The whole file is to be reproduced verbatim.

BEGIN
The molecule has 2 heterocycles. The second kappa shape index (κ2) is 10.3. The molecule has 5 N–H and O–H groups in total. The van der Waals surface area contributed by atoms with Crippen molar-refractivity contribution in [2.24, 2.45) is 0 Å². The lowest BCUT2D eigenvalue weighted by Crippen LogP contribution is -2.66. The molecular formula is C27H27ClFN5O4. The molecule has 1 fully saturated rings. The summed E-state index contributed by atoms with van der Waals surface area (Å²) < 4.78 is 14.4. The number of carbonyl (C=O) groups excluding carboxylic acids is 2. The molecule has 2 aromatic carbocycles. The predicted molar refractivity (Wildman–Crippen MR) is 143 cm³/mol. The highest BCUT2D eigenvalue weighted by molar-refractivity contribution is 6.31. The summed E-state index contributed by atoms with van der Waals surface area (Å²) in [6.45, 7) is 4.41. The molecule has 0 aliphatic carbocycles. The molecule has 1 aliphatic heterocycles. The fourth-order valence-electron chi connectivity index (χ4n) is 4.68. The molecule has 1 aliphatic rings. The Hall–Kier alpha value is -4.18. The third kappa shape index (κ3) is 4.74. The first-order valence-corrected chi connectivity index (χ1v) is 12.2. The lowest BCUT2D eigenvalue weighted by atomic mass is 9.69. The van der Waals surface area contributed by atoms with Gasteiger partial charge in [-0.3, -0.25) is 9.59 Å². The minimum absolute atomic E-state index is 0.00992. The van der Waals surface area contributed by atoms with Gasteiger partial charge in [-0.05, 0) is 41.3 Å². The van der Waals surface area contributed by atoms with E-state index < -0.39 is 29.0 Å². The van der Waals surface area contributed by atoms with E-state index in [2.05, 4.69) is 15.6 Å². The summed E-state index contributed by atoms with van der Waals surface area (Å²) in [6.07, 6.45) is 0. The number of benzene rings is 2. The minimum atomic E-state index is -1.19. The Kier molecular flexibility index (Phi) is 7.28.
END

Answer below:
The molecule has 2 heterocycles. The second kappa shape index (κ2) is 10.3. The molecule has 5 N–H and O–H groups in total. The van der Waals surface area contributed by atoms with Crippen molar-refractivity contribution in [2.24, 2.45) is 0 Å². The lowest BCUT2D eigenvalue weighted by Crippen LogP contribution is -2.66. The molecular formula is C27H27ClFN5O4. The molecule has 1 fully saturated rings. The summed E-state index contributed by atoms with van der Waals surface area (Å²) < 4.78 is 14.4. The number of carbonyl (C=O) groups excluding carboxylic acids is 2. The molecule has 2 aromatic carbocycles. The predicted molar refractivity (Wildman–Crippen MR) is 143 cm³/mol. The highest BCUT2D eigenvalue weighted by molar-refractivity contribution is 6.31. The summed E-state index contributed by atoms with van der Waals surface area (Å²) in [6.45, 7) is 4.41. The molecule has 0 aliphatic carbocycles. The molecule has 1 aliphatic heterocycles. The fourth-order valence-electron chi connectivity index (χ4n) is 4.68. The molecule has 1 aliphatic rings. The Hall–Kier alpha value is -4.18. The third kappa shape index (κ3) is 4.74. The first-order valence-corrected chi connectivity index (χ1v) is 12.2. The lowest BCUT2D eigenvalue weighted by atomic mass is 9.69. The van der Waals surface area contributed by atoms with Gasteiger partial charge in [-0.3, -0.25) is 9.59 Å². The minimum absolute atomic E-state index is 0.00992. The van der Waals surface area contributed by atoms with Gasteiger partial charge in [-0.05, 0) is 41.3 Å². The van der Waals surface area contributed by atoms with E-state index < -0.39 is 29.0 Å². The van der Waals surface area contributed by atoms with E-state index in [2.05, 4.69) is 15.6 Å². The summed E-state index contributed by atoms with van der Waals surface area (Å²) in [6.07, 6.45) is 0. The number of benzene rings is 2. The minimum atomic E-state index is -1.19. The Kier molecular flexibility index (Phi) is 7.28.